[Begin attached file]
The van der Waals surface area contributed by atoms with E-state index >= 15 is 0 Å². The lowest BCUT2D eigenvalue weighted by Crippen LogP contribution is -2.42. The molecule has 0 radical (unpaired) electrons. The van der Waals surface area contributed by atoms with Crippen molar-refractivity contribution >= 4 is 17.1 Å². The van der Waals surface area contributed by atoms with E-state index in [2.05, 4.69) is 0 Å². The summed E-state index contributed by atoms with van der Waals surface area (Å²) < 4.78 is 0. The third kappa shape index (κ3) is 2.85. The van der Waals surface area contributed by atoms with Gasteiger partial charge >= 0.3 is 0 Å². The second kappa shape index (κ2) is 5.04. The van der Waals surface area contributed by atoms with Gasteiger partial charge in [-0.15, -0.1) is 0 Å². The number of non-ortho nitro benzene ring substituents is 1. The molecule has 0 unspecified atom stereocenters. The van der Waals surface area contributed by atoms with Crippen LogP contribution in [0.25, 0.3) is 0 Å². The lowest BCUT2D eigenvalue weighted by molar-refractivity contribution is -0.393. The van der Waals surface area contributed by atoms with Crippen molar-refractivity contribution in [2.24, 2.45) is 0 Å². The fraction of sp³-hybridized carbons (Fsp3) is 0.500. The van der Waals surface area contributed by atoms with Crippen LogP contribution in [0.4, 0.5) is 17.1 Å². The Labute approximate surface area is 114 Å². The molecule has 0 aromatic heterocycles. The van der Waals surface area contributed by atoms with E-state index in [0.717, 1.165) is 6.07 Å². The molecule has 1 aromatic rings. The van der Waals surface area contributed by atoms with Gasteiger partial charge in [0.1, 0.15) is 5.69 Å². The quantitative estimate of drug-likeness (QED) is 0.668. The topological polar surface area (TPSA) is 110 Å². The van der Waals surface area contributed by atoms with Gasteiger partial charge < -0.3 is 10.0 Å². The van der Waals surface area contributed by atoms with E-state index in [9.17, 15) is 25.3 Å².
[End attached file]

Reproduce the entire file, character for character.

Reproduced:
The van der Waals surface area contributed by atoms with E-state index >= 15 is 0 Å². The lowest BCUT2D eigenvalue weighted by Crippen LogP contribution is -2.42. The molecule has 0 radical (unpaired) electrons. The van der Waals surface area contributed by atoms with Crippen molar-refractivity contribution >= 4 is 17.1 Å². The van der Waals surface area contributed by atoms with E-state index in [2.05, 4.69) is 0 Å². The summed E-state index contributed by atoms with van der Waals surface area (Å²) < 4.78 is 0. The third kappa shape index (κ3) is 2.85. The van der Waals surface area contributed by atoms with Gasteiger partial charge >= 0.3 is 0 Å². The second kappa shape index (κ2) is 5.04. The van der Waals surface area contributed by atoms with Gasteiger partial charge in [-0.15, -0.1) is 0 Å². The number of non-ortho nitro benzene ring substituents is 1. The molecule has 0 unspecified atom stereocenters. The van der Waals surface area contributed by atoms with Crippen LogP contribution in [0.25, 0.3) is 0 Å². The lowest BCUT2D eigenvalue weighted by molar-refractivity contribution is -0.393. The van der Waals surface area contributed by atoms with Crippen molar-refractivity contribution in [2.24, 2.45) is 0 Å². The fraction of sp³-hybridized carbons (Fsp3) is 0.500. The van der Waals surface area contributed by atoms with Crippen LogP contribution in [0.4, 0.5) is 17.1 Å². The Labute approximate surface area is 114 Å². The molecule has 0 aromatic heterocycles. The van der Waals surface area contributed by atoms with E-state index in [0.717, 1.165) is 6.07 Å². The molecule has 1 aromatic rings. The van der Waals surface area contributed by atoms with Gasteiger partial charge in [0.1, 0.15) is 5.69 Å². The quantitative estimate of drug-likeness (QED) is 0.668. The topological polar surface area (TPSA) is 110 Å². The van der Waals surface area contributed by atoms with Gasteiger partial charge < -0.3 is 10.0 Å². The van der Waals surface area contributed by atoms with E-state index in [9.17, 15) is 25.3 Å².